IFMCA Award Nominations 2016

February 9, 2017 1 comment


The International Film Music Critics Association (IFMCA) announces its list of nominees for excellence in musical scoring in 2016, for the 13th annual IFMCA Awards. In a wide open field, the most nominated composers are Michael Giacchino and Justin Hurwitz, with five nominations each, and Abel Korzeniowski, with four nominations.

Giacchino is nominated for his work on two scores; the action-packed comic book fantasy film “Doctor Strange,” and the popular and socially aware Disney animated film “Zootopia,” as well as for the “Night on the Yorktown” cue from his score for “Star Trek Beyond”. In addition, his score for the first of the Star Wars spinoff films, “Rogue One,” helped him secure a nomination for Composer of the Year. Giacchino is a 36-time IFMCA Award nominee who previously received Score of the Year honors in 2004 for “The Incredibles,” and in 2009 for “Up”. Read more…

Categories: News and Announcements Tags: ,

Movie Music UK Awards 2016

February 3, 2017 3 comments

mmukawardsI know I have said this year after year, but this year it seems to be truer than ever: choosing the best scores of 2016 was an incredibly difficult task. The issue, for me, was the lack of a clear 5-star masterpiece score, combined with a whole host of very good-but-not-great scores.I keep a running tally of every score I hear throughout the year, and I have ended up with an astonishing 58 scores which, if I were still giving out star ratings, I would have rated either **** or ****½.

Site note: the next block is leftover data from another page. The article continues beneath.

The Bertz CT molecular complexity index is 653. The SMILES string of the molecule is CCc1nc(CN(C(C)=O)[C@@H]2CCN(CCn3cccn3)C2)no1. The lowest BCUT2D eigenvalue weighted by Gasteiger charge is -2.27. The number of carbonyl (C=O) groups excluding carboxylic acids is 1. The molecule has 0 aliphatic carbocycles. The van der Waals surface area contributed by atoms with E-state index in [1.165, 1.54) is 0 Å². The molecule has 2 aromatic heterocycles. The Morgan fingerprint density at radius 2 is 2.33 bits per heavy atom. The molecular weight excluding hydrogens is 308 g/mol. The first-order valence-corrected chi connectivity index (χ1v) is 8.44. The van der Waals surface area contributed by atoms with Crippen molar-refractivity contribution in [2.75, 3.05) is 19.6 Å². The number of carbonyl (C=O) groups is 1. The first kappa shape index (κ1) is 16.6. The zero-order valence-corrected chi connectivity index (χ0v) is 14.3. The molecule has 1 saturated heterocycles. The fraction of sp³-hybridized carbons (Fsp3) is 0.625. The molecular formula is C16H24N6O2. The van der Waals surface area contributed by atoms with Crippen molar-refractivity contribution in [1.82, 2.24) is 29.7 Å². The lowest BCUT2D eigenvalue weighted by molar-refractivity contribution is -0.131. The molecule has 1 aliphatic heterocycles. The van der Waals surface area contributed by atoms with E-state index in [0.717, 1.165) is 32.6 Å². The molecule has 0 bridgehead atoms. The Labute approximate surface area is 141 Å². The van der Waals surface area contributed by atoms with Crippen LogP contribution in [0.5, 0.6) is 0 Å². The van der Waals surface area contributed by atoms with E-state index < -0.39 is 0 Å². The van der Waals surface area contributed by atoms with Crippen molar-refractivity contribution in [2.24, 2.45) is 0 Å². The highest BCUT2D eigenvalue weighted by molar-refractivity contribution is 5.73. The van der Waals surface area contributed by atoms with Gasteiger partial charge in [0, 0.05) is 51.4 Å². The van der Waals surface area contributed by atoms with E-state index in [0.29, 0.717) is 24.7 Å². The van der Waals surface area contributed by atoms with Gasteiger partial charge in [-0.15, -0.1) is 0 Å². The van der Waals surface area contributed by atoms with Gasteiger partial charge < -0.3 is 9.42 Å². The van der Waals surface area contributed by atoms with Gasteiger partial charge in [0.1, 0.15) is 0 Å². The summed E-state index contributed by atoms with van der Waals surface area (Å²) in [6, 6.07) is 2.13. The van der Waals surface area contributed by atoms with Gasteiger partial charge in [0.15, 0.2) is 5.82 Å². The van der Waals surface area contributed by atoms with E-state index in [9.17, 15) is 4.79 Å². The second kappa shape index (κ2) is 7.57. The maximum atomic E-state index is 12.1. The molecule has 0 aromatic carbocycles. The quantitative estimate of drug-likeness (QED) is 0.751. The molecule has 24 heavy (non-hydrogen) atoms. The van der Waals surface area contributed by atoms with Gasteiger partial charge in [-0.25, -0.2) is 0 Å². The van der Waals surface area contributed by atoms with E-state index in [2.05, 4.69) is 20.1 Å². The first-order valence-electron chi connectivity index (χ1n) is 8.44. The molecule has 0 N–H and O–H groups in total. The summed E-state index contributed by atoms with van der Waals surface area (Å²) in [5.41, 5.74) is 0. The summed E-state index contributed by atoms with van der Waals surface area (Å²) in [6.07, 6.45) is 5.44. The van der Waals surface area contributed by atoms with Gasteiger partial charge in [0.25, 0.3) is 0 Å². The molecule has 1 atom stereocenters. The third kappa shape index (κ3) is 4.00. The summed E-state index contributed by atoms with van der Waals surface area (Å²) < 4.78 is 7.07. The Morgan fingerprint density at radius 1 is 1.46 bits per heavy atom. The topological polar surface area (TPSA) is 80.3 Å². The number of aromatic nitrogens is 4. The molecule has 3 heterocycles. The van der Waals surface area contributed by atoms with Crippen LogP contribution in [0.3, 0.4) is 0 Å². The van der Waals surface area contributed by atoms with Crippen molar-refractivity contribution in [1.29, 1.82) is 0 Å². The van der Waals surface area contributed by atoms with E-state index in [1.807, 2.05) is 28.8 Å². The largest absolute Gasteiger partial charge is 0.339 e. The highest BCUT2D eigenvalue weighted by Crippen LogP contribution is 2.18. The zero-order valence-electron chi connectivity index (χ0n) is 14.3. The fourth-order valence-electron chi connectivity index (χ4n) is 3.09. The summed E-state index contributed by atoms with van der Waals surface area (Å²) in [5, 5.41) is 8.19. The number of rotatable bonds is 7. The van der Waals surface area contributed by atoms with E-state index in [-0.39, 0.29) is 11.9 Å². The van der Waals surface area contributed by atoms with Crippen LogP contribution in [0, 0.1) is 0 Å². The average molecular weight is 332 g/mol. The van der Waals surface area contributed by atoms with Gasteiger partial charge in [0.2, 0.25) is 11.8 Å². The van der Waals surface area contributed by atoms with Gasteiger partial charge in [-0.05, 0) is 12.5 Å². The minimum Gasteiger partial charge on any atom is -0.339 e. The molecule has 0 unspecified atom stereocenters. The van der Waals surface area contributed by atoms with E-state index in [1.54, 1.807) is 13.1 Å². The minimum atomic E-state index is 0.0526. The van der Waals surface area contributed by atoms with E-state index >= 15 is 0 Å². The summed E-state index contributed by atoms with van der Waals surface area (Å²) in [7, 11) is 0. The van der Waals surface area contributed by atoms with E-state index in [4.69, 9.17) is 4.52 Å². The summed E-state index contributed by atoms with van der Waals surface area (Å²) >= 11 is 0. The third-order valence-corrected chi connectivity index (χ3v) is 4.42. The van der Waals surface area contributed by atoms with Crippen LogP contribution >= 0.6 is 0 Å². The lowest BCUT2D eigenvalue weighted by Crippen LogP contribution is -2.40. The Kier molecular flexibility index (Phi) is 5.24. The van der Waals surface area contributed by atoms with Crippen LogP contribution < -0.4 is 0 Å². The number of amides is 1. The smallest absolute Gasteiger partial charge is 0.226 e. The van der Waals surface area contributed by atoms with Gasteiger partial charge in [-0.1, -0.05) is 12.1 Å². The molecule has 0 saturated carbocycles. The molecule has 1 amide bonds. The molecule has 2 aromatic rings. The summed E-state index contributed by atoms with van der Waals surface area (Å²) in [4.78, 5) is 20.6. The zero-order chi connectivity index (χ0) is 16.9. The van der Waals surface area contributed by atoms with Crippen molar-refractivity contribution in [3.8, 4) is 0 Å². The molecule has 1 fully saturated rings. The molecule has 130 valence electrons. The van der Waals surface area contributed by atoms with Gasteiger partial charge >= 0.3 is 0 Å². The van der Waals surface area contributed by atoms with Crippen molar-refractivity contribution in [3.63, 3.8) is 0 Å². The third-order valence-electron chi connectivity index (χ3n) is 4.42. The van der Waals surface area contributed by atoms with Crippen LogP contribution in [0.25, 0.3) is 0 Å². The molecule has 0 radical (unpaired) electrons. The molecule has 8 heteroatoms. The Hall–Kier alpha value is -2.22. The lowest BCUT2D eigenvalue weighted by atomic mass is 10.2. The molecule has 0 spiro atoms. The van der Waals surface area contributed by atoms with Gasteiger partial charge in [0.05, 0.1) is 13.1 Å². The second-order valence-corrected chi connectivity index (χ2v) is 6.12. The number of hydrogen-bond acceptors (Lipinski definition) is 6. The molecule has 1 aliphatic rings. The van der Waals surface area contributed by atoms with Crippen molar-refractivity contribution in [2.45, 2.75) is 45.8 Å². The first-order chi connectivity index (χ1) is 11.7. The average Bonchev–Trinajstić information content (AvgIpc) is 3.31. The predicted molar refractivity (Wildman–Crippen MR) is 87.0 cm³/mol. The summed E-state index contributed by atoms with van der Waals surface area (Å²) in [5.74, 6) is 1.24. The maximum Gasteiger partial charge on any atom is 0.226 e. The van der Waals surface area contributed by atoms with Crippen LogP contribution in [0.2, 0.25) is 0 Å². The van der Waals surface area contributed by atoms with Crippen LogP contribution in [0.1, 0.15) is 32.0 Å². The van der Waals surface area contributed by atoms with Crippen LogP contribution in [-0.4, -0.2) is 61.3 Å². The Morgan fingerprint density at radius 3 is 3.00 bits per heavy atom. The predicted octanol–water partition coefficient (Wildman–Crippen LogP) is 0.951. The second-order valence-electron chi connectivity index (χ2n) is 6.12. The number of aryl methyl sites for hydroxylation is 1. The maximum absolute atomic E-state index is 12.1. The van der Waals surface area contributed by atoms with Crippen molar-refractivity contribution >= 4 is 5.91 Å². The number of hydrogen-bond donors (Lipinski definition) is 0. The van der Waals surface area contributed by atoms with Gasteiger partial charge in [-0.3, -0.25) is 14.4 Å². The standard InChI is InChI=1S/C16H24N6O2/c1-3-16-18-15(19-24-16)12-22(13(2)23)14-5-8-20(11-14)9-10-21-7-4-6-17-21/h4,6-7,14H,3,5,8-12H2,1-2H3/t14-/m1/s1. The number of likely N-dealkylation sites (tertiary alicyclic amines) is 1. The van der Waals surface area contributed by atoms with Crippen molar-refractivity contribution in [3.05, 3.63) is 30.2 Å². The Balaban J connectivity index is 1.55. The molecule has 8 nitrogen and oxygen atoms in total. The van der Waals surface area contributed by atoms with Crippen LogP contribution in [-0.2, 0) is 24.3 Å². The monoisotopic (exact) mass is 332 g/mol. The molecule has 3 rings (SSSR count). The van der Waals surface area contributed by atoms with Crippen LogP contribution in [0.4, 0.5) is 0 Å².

Putting these in any kind of hierarchical order is virtually impossible task considering the tiny margins of quality between each score but, nevertheless, it’s something I had to do. So, after much deliberation, here are my choices for the Best Scores of 2016! Read more…

PASSENGERS – Thomas Newman

February 1, 2017 5 comments

passengersOriginal Review by Jonathan Broxton

Passengers is a romantic drama with a sci-fi twist, a love story amongst the stars with an unusual moral dilemma at its core, and with an action movie climax that stands at odds with much of the gentle comedy of the first half of the movie. Directed by Morten Tyldum and written by Jon Spaihts, the film stars Chris Pratt as Jim Preston, one of 5,000 colonists on board a state-of-the-art starship traveling to a new life on Homestead II, a distant planet. The journey takes 120 years, and the passengers are all in hibernation, but a malfunction on board the ship causes Jim to accidentally wake up 90 years early. After unsuccessfully trying to put himself back into hibernation, Jim resigns himself to his fate; despite having access to the ship’s luxurious facilities, Jim only has an android bartender (Michael Sheen) for company, and after a year of isolation decides to commit suicide. It is at this lowest point that Jim comes across Aurora Lane (Jennifer Lawrence), a fellow passenger, whose cryo-tube is still working, and the film’s moral dilemma emerges: should Jim, who believes he has fallen in love, wake Aurora up for companionship, knowing that doing so will result in her never reaching Homestead II? Read more…